New SF Zine Mouth2Mouth Wants To Keep Food Writing Weird



For her own contribution, “Pizza Is a Place,” Chen drew on her background as an architect to reimagine a slice of pizza as a landscape, spicy oil that collects inside each curl from cup-shaped pepperoni to the valley of dehydrated red sauce that forms at the foot of the crust.

It all looks very sleek, thanks in large part, according to Chen, to the design work of Wolfman Books founder Justin Carder. And Chen is particularly proud of the few professional writers and chefs who have contributed to the zine. Instead, she curried favor with her wider community of Bay Area friends and acquaintances — artists and cooks, but also technicians and other everyday people. “It’s mostly people who never write or take pictures, sharing something,” Chen says.

A sign from “Pizza Is a Place” by Hallie Chen, which is inspired by the author’s daily work as an architect. (Halie Chen)

The title comes from an offhand comment Chen’s partner once made about being glad the two saw “word of mouth” about a particular food trend they despised. (“I thought it was so clever but so profound,” Chen says.) For her, the term also conjures up oral traditions, verbal communication, kissing, and the act of a mother bird feeding her baby.

Chen says she doesn’t consume enough food media to position herself Mouth2Mouth like any kind of open criticism. But at its core, the zine isn’t much concerned with the topics covered by more traditional, mainstream food publications, as illustrated by the phrases of interest Chen lists in the introduction to the first issue: experiences, anti -optimization, anti-listicule, general interest.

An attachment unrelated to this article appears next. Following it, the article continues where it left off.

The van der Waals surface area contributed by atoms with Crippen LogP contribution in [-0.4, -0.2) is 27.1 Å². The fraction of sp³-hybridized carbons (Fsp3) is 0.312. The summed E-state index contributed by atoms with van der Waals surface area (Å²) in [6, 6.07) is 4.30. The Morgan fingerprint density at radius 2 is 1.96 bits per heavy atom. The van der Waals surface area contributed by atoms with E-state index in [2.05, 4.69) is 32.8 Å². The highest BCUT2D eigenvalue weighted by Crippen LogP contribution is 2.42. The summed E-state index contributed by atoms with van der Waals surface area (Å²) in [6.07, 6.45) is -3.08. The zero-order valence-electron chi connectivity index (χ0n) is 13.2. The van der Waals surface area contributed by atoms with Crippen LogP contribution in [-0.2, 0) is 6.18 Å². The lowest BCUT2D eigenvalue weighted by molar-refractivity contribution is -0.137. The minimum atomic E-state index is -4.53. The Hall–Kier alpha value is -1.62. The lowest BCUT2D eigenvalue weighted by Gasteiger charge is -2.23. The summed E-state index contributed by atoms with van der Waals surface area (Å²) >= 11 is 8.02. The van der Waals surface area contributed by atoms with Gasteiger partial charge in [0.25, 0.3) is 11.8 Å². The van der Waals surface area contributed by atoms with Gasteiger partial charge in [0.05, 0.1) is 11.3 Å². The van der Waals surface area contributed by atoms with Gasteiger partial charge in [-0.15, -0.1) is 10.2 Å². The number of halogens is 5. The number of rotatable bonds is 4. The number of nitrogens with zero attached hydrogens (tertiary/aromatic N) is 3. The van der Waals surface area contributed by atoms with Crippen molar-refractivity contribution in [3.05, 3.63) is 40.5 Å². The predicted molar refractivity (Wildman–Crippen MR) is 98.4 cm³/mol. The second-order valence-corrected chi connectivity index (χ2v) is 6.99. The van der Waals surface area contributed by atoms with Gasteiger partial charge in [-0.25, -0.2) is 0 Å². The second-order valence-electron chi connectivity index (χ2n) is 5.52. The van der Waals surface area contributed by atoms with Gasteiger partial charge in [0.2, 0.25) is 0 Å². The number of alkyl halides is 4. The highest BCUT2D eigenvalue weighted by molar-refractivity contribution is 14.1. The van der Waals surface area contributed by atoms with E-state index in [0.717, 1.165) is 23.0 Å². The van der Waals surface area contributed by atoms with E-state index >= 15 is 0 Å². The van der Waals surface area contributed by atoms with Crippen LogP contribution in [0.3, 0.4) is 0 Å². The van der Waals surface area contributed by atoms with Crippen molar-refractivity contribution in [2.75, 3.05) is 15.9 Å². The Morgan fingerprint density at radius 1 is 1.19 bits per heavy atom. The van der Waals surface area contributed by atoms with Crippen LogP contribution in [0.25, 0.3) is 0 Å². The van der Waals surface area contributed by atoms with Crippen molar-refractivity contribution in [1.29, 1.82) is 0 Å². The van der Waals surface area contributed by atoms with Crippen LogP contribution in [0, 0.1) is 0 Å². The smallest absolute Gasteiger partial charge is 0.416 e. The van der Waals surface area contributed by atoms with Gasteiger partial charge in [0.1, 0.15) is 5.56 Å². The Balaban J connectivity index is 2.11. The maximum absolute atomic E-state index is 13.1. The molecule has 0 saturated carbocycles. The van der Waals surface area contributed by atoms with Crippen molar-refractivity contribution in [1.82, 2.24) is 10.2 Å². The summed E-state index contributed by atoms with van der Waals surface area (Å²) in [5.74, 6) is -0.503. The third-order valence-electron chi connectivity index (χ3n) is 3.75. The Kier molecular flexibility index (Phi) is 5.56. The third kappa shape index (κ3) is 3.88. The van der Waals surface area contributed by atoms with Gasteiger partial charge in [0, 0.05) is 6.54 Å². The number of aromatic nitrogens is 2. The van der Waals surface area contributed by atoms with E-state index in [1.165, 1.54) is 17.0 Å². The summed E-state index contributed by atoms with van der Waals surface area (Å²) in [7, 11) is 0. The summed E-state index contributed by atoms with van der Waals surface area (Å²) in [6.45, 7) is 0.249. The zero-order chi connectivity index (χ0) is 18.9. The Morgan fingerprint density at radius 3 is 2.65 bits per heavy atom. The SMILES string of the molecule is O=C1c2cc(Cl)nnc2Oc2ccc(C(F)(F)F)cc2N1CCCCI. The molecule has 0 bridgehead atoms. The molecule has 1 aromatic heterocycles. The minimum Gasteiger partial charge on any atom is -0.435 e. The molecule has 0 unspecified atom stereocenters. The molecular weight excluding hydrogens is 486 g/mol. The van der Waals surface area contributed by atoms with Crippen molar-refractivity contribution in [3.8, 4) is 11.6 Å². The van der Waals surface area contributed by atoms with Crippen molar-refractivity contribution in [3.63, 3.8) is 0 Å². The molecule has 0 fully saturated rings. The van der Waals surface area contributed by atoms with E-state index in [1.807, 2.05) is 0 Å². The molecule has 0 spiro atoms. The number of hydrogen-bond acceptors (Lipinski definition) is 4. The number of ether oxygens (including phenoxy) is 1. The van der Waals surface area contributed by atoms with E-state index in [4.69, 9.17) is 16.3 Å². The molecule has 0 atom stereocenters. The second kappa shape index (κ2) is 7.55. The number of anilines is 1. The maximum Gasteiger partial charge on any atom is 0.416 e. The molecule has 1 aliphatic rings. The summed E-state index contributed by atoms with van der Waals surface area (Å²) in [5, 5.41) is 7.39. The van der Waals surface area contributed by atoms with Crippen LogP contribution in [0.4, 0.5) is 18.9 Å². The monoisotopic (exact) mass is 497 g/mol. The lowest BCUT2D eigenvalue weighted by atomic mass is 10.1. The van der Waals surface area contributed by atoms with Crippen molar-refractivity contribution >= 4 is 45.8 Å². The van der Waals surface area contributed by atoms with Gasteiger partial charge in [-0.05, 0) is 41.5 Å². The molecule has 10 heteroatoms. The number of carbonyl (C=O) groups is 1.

Beyond this overall mood board, Mouth2Mouth does not stick to any overt theme. For the inaugural edition, Chen asked potential contributors to think broadly about family and memory. For the second issue, she hopes to solicit pieces that have something to do with the matriarchs, though she acknowledges that it’s difficult to make specific requests when she doesn’t have a budget to pay contributors.

Watercolor painting of three fruits in different sizes and shades of green:
“My Avocado”, by Chloe Roth, one of many food-themed artworks featured in Mouth2Mouth. (Chloe Roth)
A photo collage: a mother giving her child a bath in the sink;  text reads,
“Secrets of Art”, by Chinwe Okona. (Chinwe Okona)

Those interested in submitting writing or artwork to the second issue of Mouth2Mouth should email Chen at [email protected] by April 15. His hope is to produce and print the issue in time to sell it at this year’s show. San Francisco Art Book Fairfrom July 15 to 17, where she will have a table.

Otherwise, Mouth2Mouth is not easy to catch. Copies of the first issue ($15) are periodically available through Oakland’s independent art book printing company, Floss Editions. At this time, the zine does not exist in digital form on the Internet.

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